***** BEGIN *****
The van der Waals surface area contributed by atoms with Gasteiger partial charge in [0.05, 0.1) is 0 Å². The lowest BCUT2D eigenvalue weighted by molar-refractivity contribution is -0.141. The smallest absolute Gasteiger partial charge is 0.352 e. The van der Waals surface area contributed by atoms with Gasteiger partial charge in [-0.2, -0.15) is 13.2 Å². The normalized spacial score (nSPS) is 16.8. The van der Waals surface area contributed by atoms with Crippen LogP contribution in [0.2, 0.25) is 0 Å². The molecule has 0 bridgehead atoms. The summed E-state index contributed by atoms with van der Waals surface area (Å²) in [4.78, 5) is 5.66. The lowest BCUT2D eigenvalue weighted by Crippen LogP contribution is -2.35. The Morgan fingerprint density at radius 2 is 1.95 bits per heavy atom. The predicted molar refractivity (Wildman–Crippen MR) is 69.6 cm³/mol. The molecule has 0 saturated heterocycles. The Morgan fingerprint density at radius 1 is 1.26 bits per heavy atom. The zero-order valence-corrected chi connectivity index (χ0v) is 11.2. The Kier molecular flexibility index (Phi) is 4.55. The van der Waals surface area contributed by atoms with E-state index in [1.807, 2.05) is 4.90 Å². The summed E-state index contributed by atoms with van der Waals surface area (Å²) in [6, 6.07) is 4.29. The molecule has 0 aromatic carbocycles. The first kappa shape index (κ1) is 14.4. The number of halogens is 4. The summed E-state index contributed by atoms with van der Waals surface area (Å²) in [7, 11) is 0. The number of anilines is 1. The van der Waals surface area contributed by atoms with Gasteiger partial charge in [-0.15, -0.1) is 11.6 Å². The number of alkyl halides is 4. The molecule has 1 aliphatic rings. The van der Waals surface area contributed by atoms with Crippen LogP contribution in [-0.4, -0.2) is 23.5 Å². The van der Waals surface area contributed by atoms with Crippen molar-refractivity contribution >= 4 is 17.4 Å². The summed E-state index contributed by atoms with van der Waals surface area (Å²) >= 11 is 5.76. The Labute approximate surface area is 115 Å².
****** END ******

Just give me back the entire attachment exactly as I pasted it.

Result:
The van der Waals surface area contributed by atoms with Gasteiger partial charge in [0.05, 0.1) is 0 Å². The lowest BCUT2D eigenvalue weighted by molar-refractivity contribution is -0.141. The smallest absolute Gasteiger partial charge is 0.352 e. The van der Waals surface area contributed by atoms with Gasteiger partial charge in [-0.2, -0.15) is 13.2 Å². The normalized spacial score (nSPS) is 16.8. The van der Waals surface area contributed by atoms with Crippen LogP contribution in [0.2, 0.25) is 0 Å². The molecule has 0 bridgehead atoms. The summed E-state index contributed by atoms with van der Waals surface area (Å²) in [4.78, 5) is 5.66. The lowest BCUT2D eigenvalue weighted by Crippen LogP contribution is -2.35. The Morgan fingerprint density at radius 2 is 1.95 bits per heavy atom. The predicted molar refractivity (Wildman–Crippen MR) is 69.6 cm³/mol. The molecule has 0 saturated heterocycles. The Morgan fingerprint density at radius 1 is 1.26 bits per heavy atom. The zero-order valence-corrected chi connectivity index (χ0v) is 11.2. The Kier molecular flexibility index (Phi) is 4.55. The van der Waals surface area contributed by atoms with E-state index in [1.807, 2.05) is 4.90 Å². The summed E-state index contributed by atoms with van der Waals surface area (Å²) in [6, 6.07) is 4.29. The molecule has 0 aromatic carbocycles. The first kappa shape index (κ1) is 14.4. The number of halogens is 4. The summed E-state index contributed by atoms with van der Waals surface area (Å²) in [7, 11) is 0. The number of anilines is 1. The van der Waals surface area contributed by atoms with Gasteiger partial charge in [-0.15, -0.1) is 11.6 Å². The number of alkyl halides is 4. The molecule has 1 aliphatic rings. The van der Waals surface area contributed by atoms with Crippen LogP contribution in [-0.4, -0.2) is 23.5 Å². The van der Waals surface area contributed by atoms with Crippen molar-refractivity contribution >= 4 is 17.4 Å². The summed E-state index contributed by atoms with van der Waals surface area (Å²) >= 11 is 5.76. The Labute approximate surface area is 115 Å².